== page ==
rationalbrain said:
      July 11, 2011 at 9:10 pm

      Giving it away makes no difference from an ethical standpoint. It’s not the monetary value that gives it legitimacy – it’s the white coat that hands it over, and which is the surrogate or representative of ‘science’. Instant legitimacy. That’s why I believe it’s wrong for pharmacies to be selling crap in their shops. It’s the argument from authority that deceives so many in society. It’s a bit depressing really, just like tonight’s Australian Story.

    Elaine said:
    July 12, 2011 at 11:23 am

    see mercola.com for a list of positive scientific references.
    I do not condone witch hunts.

    Elaine said:
    July 12, 2011 at 11:09 pm

    Firstly please consider this:

    I am not sure how Mercola’s list of references for homeopathy, nor the successful cases and interviews he has posted on his web site can be dismissed in one paragraph on the basis of your interpretation of his vaccine data (which is not entirely relevant to this discussion but I will post a link below to this as you incorrectly noted that he was discredited for this reason and inferred that he was against all vaccinations*)? Did you bother to read and review them? Please try to be fair and use your “rational brain” which must have a degree in quantum physics and a nobel prize supporting it to place your reasoning above others. Clearly you are claiming to be more intelligent than Luc Montagnier, listed above who supports homeopathy based on Quantum science.
    Contrary to your pre-judgement I am not a homeopath. I do freely discuss this though, as I have many clients who are homoeopaths. I simply do not support this shallow reporting or biased, faulty journalism. The arithmetic of dilutions was incorrect. There was no serious explanation of methodology, or mention of succussion or molecular imprinting as the basis for potentisation– we are talking about quantum physics, not chemistry. The “in house” jocularity was based on an incorrect assumption that homoeopathy is chemistry. There was very little time spent interviewing successful treatments of chronic disease (be it that ” 30% placebo cure”– which, btw is little understood and at times is as effective as any modern medicine!) If the production team was polite enough to obtain an interview with Brauer homoeopaths perhaps you might have not made these mistakes in production of the final sent to air edited version. The incorrect procedure for homeopathic caffeine indulgence was not representative of homeopathy. In short that show, and this forum, fails on many levels.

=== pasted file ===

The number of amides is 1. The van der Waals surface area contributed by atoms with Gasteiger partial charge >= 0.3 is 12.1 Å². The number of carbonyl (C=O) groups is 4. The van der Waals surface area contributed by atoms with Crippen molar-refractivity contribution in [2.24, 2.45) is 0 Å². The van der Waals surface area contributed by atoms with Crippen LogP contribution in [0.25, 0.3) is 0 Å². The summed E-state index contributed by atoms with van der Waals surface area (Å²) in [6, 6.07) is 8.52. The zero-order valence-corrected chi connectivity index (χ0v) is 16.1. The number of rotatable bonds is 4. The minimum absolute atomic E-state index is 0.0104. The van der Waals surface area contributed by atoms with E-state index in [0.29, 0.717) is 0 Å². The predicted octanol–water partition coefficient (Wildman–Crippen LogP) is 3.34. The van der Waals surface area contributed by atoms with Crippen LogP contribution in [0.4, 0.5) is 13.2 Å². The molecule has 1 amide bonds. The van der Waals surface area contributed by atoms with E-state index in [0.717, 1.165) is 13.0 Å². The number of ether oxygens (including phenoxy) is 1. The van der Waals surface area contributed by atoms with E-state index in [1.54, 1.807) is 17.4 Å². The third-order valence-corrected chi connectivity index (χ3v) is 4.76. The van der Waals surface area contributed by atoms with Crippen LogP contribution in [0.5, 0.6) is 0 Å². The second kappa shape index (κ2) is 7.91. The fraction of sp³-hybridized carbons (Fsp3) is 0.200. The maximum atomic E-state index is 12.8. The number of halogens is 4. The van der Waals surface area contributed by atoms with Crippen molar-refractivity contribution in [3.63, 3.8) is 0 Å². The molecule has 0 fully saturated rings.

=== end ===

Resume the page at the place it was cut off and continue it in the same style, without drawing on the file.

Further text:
The vortex of ignorance towards holistic medicine is great. Many people confuse even the basic terminology of holistic medicine with homoeopathy, this lack of understanding is not corrected with poor journalism.
    Fortunately the tide is turning and people are reclaiming their lives and questioning medical intervention when it is detrimental or not required, for example refusing to use antibiotics for viral infections and seeking zinc supplements, and non harmful homeopathy.

    Cochrane data clearly does not support a lot of “accepted” science, eg. many surgical procedures for instance. It is also surprising how little data other than level 4 EBM (evidence based medicine) is available for most of what we believe to be well thought out medical procedures. Level 4 EBM is little more than someone’s opinion! Many of the studies in biologically variable living beings do not fit in the Cochrane pool.

    Level 1: Consistent Randomised Controlled Clinical Trial, cohort study, all or none, clinical decision rule validated in different populations.

    Level 2: Consistent Retrospective Cohort, Exploratory Cohort, Ecological Study, Outcomes Research, case-control study; or extrapolations from level A studies.

    Level 3: Case-series study or extrapolations from level B studies.

    Level 4: Expert opinion without explicit critical appraisal, or based on physiology, bench research or first principles.